The Bigfoot novel alone would have made for an awesome day, but there were dogs, too! German Shepherd Rescue of Central New York is an absolutely wonderful group of people who are caring for some absolutely adorable dogs.

I fell in love with Sasha, an 18 month old GSD. She was so sweet, calm, and happy in the midst of the huge crowd of people at the fair. She even fell asleep right in the middle of it all toward the end of the day.
I wanted to sneak her home in my bag, but:
  1. She wouldn’t have fit
  2. I think Stella (and J) would have been REALLY upset if I came home with another dog (Argo would have loved her)
  3. I don’t think that’s how GSRCNY’s adoption process works
If you live in Central NY and are thinking about adding a German Shepherd to your family, please check out GSRCNY. I’d love to hear happy stories about Sasha in her new forever home.
Then, to top off an already fantastic day, The Other 1/4 and The Accountant came to see me at the book fair. I wish I had the right words to fully explain the all-is-right-with-the-world kind of feeling I get when I get to spend time with my Ladies. I wish I could bottle it. I never stop feeling lucky for having the kind of friends who are the most excellent family.
I have a great Other 1/4 story to tell you, which also reminds me that I should explain why she’s The Other 1/4 to begin with. This week. I promise. :)
So, in closing, I want to know if you ever feel “done” with your to dos, I owe you a post about Shane’s book and one about The Other 1/4, and Sasha is awesome and adoptable.
Thank you, and goodnight. :)

My Whirlwind Week

Last Tuesday, I turned in my copyedits. On Wednesday, I got on a plane and flew to NY. So, you know, it wasn’t hectic or anything. :)

I got in Wednesday evening, made my way from JFK to Hell’s Kitchen and had dinner with Neil. Sadly, no fingers were put in noses, but we did have really good Thai food.

On Thursday, I met Wendy for coffee, which was delightful. It is always nice to have a chance to talk shop with other writers, and Wendy is so kind and absolutely hysterical!

Then I went to Dutton (Oh! The books! Everywhere!), got to meet a whole bunch of wonderful people, and had lunch with my amazing editor and publicist. After my meeting, I did a little shopping, and met Neil for dinner again.

On Friday morning, Lady flew in from Seattle and we headed uptown together. Lady met up with one of her old friends, and I had a great lunch with my fabulous agent (who is, by the way, the best agent in the whole wide world).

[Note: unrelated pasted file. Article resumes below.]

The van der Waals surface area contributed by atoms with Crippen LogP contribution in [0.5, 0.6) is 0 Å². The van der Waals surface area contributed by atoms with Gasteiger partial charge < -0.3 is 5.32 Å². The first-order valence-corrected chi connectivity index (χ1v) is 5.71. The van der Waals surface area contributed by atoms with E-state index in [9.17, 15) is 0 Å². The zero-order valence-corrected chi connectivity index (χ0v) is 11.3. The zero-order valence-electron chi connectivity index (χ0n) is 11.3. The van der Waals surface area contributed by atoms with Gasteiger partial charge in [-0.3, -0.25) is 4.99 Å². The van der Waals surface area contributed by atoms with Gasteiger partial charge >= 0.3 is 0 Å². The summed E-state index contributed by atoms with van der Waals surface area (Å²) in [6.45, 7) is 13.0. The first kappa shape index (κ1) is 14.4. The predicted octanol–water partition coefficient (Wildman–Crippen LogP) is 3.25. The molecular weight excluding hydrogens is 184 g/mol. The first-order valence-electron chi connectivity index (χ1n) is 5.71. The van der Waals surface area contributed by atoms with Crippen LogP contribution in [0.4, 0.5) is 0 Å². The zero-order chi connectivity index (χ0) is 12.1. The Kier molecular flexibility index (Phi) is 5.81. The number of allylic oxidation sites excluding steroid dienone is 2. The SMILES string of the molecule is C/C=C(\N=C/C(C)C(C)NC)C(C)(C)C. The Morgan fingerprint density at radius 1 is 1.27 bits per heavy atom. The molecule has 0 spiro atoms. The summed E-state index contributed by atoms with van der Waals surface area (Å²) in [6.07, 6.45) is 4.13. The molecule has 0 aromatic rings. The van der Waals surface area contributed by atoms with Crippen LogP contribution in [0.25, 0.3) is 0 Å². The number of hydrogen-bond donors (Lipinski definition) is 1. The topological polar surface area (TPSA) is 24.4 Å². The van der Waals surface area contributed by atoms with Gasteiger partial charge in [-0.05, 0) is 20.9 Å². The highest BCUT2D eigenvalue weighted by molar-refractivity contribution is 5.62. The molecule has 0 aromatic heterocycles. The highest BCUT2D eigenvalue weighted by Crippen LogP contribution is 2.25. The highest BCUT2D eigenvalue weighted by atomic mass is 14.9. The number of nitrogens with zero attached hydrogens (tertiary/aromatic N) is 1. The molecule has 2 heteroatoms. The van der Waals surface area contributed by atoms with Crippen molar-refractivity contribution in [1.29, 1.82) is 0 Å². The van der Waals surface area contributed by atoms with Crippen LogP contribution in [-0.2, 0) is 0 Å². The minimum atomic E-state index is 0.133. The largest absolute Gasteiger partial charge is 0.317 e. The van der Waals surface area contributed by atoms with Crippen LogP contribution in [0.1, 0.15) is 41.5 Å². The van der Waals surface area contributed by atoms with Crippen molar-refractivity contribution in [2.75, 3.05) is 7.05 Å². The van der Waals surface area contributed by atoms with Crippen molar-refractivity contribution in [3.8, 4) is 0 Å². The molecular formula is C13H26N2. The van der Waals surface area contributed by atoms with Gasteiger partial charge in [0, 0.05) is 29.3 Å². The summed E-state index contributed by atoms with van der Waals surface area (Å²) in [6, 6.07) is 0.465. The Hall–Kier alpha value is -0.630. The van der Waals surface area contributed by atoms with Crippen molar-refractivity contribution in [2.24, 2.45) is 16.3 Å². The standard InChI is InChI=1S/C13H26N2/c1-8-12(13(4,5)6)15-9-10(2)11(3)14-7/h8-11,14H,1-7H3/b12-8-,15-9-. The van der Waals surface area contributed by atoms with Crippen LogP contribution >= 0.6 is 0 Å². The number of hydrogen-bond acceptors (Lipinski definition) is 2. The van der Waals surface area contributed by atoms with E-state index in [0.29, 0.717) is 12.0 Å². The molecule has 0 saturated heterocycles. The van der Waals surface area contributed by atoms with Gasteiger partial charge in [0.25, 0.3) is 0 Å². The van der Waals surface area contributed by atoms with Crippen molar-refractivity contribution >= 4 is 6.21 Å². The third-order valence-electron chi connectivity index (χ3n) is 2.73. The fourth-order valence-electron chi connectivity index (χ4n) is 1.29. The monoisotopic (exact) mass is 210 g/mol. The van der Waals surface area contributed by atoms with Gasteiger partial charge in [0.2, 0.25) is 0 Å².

Then I met up with Lady and her friend in SoHo, trekked back uptown to change, and then back downtown to have dinner and drinks with a whole bunch of my friends from high school (seeing some of them for the first time since the mid-to-late 90’s).

On Saturday, I felt like death. I think it’s because some soy sauce snuck it’s way into my pad thai the night before, (soy sauce = wheat and wheat = migraine), although, if you ask Lady or Neil, they might tell you it had something to do with tequila. Don’t listen to them. :)

Saturday afternoon, I recovered and made my way down to midtown to have dinner with all of my ladies (minus The Other 1/4, because she had to stay home with The Little 1/8, who had the sniffles). It was so wonderful to be with them. Old friends are the best kind of history.

On Sunday, I took a train back up to the ROC, and was lucky enough to sit near three really cool people. I’d brought a book, but the four of us ended up talking the entire way, and six and a half hours have never passed so quickly.

Now I’m back home, exhausted, with one heck of a head cold, but still reeling from the fact that I am so lucky to get to work and play with such incredible people. It’s wonderful to be able to sit down with people you’ve only worked with through e-mail and phone calls and feel like you already know them. It’s so great to see old friends and be able to just pick up where you left off, and to meet perfect strangers and have them feel like old friends. People are awesome.